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Old 03-07-2010, 19:21   #1
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New to Sailing

Hi everybody, we just bought a H28 and need to learn a lot in the next years to come. Most importantly I feel is navigation. I have a chartplotter and a hand held Garmin 60 as backup but I do not like to depend on those. I bought a little booklet on coastal navigation but it doesn't tell me much.
What is the best way to learn good navigation skills?
Thank you
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Old 04-07-2010, 12:29   #2
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The U.S. Coast Guard teaches basic and advanced navigation to the public for a nominal fee. It would be a long commute to class for you, but surely there must be similar arrangements in Australia?

The USCG course text is online at E-LIB - Basic and Advanced Coastal Navigation if you are looking for something to read. Good luck.
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Old 04-07-2010, 13:00   #3
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I found my local library had a fair range of navigation books. Don't know if you have access to your library but worth a try.
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Old 19-07-2010, 10:26   #4
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Hi,

Bowditch's Practical American Navigator would give you all you need in means of theory.
It is the Bible of Navigators..

One of the sources you can find it : Bowditch Online


Apart these writen sources: always the same: PRACTICE. Watch the landmarks during coastal cruising, plot them on paper charts, have a bearing compass in your pocket all the time so that you get the habit to work with angles.
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Old 19-07-2010, 13:49   #5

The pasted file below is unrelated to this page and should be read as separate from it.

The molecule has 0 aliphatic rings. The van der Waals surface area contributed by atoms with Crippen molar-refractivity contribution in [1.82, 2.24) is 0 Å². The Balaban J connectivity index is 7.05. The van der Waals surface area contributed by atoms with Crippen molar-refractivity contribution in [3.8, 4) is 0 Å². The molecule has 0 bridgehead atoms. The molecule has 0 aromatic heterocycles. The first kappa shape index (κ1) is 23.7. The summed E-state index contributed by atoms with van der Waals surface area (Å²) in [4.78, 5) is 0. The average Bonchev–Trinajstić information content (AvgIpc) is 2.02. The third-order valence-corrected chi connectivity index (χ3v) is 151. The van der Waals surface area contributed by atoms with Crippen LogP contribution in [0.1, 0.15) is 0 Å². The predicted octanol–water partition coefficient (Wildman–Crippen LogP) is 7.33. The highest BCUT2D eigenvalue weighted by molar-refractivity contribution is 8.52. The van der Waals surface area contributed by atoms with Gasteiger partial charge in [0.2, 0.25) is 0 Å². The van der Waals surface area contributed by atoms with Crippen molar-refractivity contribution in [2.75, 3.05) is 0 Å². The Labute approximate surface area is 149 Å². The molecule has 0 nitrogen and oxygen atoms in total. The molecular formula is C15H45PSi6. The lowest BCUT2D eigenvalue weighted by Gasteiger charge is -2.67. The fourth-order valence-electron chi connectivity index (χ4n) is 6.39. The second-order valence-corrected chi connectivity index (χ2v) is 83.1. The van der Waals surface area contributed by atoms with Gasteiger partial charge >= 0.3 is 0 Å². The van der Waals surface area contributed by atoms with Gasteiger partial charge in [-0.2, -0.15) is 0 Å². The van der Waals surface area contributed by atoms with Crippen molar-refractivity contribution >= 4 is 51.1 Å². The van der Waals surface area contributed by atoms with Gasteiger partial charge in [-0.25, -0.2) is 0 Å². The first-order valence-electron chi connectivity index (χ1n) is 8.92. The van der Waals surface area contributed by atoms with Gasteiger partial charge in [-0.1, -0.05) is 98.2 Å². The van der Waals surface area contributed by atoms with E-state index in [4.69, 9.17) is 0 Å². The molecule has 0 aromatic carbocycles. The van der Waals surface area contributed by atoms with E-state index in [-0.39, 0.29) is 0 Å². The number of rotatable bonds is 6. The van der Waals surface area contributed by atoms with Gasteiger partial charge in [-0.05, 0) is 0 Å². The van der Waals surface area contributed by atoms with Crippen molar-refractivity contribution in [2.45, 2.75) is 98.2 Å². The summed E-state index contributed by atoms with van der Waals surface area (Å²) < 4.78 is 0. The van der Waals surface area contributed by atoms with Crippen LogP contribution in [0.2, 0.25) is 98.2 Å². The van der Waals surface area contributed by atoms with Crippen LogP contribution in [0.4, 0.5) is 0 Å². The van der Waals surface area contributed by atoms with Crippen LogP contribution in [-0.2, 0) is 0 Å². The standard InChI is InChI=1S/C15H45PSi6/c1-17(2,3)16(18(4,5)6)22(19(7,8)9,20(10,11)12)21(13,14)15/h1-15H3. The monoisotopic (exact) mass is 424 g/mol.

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Buy a GPS, switch it on, and give it a go. If you need, read the instruction book, but I never knew anyone who had to do that yet... Welcome aboard!
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Old 22-07-2010, 19:04   #6
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Quote:
Originally Posted by Aaza Dana View Post
Buy a GPS, switch it on, and give it a go. If you need, read the instruction book, but I never knew anyone who had to do that yet... Welcome aboard!
funny I was thinking along those lines. Reading navigation books feels a bit like doing a course in accounting :-) ( sorry to the accountants here)
My better half asked what about a plan B? I thought plan B would be another GPS powered by batteries and handheld. I know how to use a compass and have maps. We should be ok.
Thanks for the replies
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Old 22-07-2010, 19:46   #7
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go take one of the asa sailing courses or the asa nav class - they are excellent and you will get the idea - i did my learning in the mountains of idaho and it was an easy transition but when i went to charter the first time they wanted me to take the asa nav course which i did and at the 1st break the instructor apologized that he made me take it and asked that i tutor a real slow learner
had fun at it

learn it well as you never know when you will need it - we got with lightening in bahamas and only had gps for position and had paper charts to get back - hit our intended destination in miami right on in 7' seas - (God does see sailors back home)

chuck patty and svsoulmates
on hook st marys city, md

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Old 22-07-2010, 20:31   #8
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There's three main kinds of 'navigation'....ded reckoning (deduced), celestial, and GPS....

GPS requires little to no brains.

Ded is pretty simple, if you can remember T=SxD (time equals speed times distance). Not much in the way of tools, and most all of it is self-learnable from books (Bowditch, Duttons, a few other good books).

Celestial requires skill and tools. You can try to teach yourself, and might succeed. It's a LOT easier with a teacher.
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Old 23-07-2010, 17:10   #9
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It doesn't hurt to eventually learn all three methods.
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